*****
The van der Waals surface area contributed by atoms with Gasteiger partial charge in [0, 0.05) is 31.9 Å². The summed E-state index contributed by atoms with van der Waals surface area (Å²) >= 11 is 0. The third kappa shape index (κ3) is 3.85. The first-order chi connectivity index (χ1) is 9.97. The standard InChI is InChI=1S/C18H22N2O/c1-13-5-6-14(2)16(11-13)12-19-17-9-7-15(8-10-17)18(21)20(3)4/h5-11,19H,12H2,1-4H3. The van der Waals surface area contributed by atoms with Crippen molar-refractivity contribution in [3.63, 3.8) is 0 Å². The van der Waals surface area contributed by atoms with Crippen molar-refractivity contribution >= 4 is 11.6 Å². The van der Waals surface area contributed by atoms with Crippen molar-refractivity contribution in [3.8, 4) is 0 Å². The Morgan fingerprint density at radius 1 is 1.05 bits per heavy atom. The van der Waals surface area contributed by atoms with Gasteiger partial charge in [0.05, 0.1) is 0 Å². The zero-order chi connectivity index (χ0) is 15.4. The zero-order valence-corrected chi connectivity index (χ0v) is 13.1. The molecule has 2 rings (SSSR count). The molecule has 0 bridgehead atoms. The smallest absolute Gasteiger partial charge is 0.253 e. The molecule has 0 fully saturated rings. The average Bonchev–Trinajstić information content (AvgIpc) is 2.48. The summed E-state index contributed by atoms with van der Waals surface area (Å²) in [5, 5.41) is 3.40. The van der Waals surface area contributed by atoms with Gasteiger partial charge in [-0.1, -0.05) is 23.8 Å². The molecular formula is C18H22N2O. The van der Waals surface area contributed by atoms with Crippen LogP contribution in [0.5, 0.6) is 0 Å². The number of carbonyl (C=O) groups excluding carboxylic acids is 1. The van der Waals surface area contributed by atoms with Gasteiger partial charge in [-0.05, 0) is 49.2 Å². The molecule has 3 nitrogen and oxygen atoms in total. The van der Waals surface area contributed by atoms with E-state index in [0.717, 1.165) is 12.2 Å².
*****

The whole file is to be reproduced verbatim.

The van der Waals surface area contributed by atoms with Gasteiger partial charge in [0, 0.05) is 31.9 Å². The summed E-state index contributed by atoms with van der Waals surface area (Å²) >= 11 is 0. The third kappa shape index (κ3) is 3.85. The first-order chi connectivity index (χ1) is 9.97. The standard InChI is InChI=1S/C18H22N2O/c1-13-5-6-14(2)16(11-13)12-19-17-9-7-15(8-10-17)18(21)20(3)4/h5-11,19H,12H2,1-4H3. The van der Waals surface area contributed by atoms with Crippen molar-refractivity contribution in [3.63, 3.8) is 0 Å². The van der Waals surface area contributed by atoms with Crippen molar-refractivity contribution >= 4 is 11.6 Å². The van der Waals surface area contributed by atoms with Crippen molar-refractivity contribution in [3.8, 4) is 0 Å². The Morgan fingerprint density at radius 1 is 1.05 bits per heavy atom. The van der Waals surface area contributed by atoms with Gasteiger partial charge in [0.05, 0.1) is 0 Å². The zero-order chi connectivity index (χ0) is 15.4. The zero-order valence-corrected chi connectivity index (χ0v) is 13.1. The molecule has 2 rings (SSSR count). The molecule has 0 bridgehead atoms. The smallest absolute Gasteiger partial charge is 0.253 e. The molecule has 0 fully saturated rings. The average Bonchev–Trinajstić information content (AvgIpc) is 2.48. The summed E-state index contributed by atoms with van der Waals surface area (Å²) in [5, 5.41) is 3.40. The van der Waals surface area contributed by atoms with Gasteiger partial charge in [-0.1, -0.05) is 23.8 Å². The molecular formula is C18H22N2O. The van der Waals surface area contributed by atoms with Crippen LogP contribution in [0.5, 0.6) is 0 Å². The number of carbonyl (C=O) groups excluding carboxylic acids is 1. The van der Waals surface area contributed by atoms with Gasteiger partial charge in [-0.05, 0) is 49.2 Å². The molecule has 3 nitrogen and oxygen atoms in total. The van der Waals surface area contributed by atoms with E-state index in [0.717, 1.165) is 12.2 Å².